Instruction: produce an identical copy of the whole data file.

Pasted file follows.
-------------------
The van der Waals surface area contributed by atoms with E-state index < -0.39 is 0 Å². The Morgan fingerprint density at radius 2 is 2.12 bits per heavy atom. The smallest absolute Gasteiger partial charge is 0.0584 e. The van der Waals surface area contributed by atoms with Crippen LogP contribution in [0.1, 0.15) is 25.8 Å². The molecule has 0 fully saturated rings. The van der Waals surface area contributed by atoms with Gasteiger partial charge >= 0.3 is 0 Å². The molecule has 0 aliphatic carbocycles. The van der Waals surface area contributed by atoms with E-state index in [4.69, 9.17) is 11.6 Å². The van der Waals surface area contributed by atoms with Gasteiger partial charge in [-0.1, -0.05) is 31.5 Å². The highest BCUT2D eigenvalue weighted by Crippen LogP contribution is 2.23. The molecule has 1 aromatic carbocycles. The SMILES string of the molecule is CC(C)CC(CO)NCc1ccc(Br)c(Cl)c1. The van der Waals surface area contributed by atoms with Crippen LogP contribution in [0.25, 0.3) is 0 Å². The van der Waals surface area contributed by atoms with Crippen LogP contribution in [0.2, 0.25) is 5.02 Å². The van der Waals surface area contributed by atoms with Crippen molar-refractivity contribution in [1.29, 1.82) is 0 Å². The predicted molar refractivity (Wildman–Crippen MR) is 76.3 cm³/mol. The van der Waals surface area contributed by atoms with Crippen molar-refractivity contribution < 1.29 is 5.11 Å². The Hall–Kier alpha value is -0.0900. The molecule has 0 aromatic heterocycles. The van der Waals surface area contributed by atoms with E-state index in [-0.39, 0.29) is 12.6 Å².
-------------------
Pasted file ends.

The van der Waals surface area contributed by atoms with E-state index < -0.39 is 0 Å². The Morgan fingerprint density at radius 2 is 2.12 bits per heavy atom. The smallest absolute Gasteiger partial charge is 0.0584 e. The van der Waals surface area contributed by atoms with Crippen LogP contribution in [0.1, 0.15) is 25.8 Å². The molecule has 0 fully saturated rings. The van der Waals surface area contributed by atoms with Gasteiger partial charge >= 0.3 is 0 Å². The molecule has 0 aliphatic carbocycles. The van der Waals surface area contributed by atoms with E-state index in [4.69, 9.17) is 11.6 Å². The van der Waals surface area contributed by atoms with Gasteiger partial charge in [-0.1, -0.05) is 31.5 Å². The highest BCUT2D eigenvalue weighted by Crippen LogP contribution is 2.23. The molecule has 1 aromatic carbocycles. The SMILES string of the molecule is CC(C)CC(CO)NCc1ccc(Br)c(Cl)c1. The van der Waals surface area contributed by atoms with Crippen LogP contribution in [0.25, 0.3) is 0 Å². The van der Waals surface area contributed by atoms with Crippen LogP contribution in [0.2, 0.25) is 5.02 Å². The van der Waals surface area contributed by atoms with Crippen molar-refractivity contribution in [1.29, 1.82) is 0 Å². The predicted molar refractivity (Wildman–Crippen MR) is 76.3 cm³/mol. The van der Waals surface area contributed by atoms with Crippen molar-refractivity contribution < 1.29 is 5.11 Å². The Hall–Kier alpha value is -0.0900. The molecule has 0 aromatic heterocycles. The van der Waals surface area contributed by atoms with E-state index in [-0.39, 0.29) is 12.6 Å².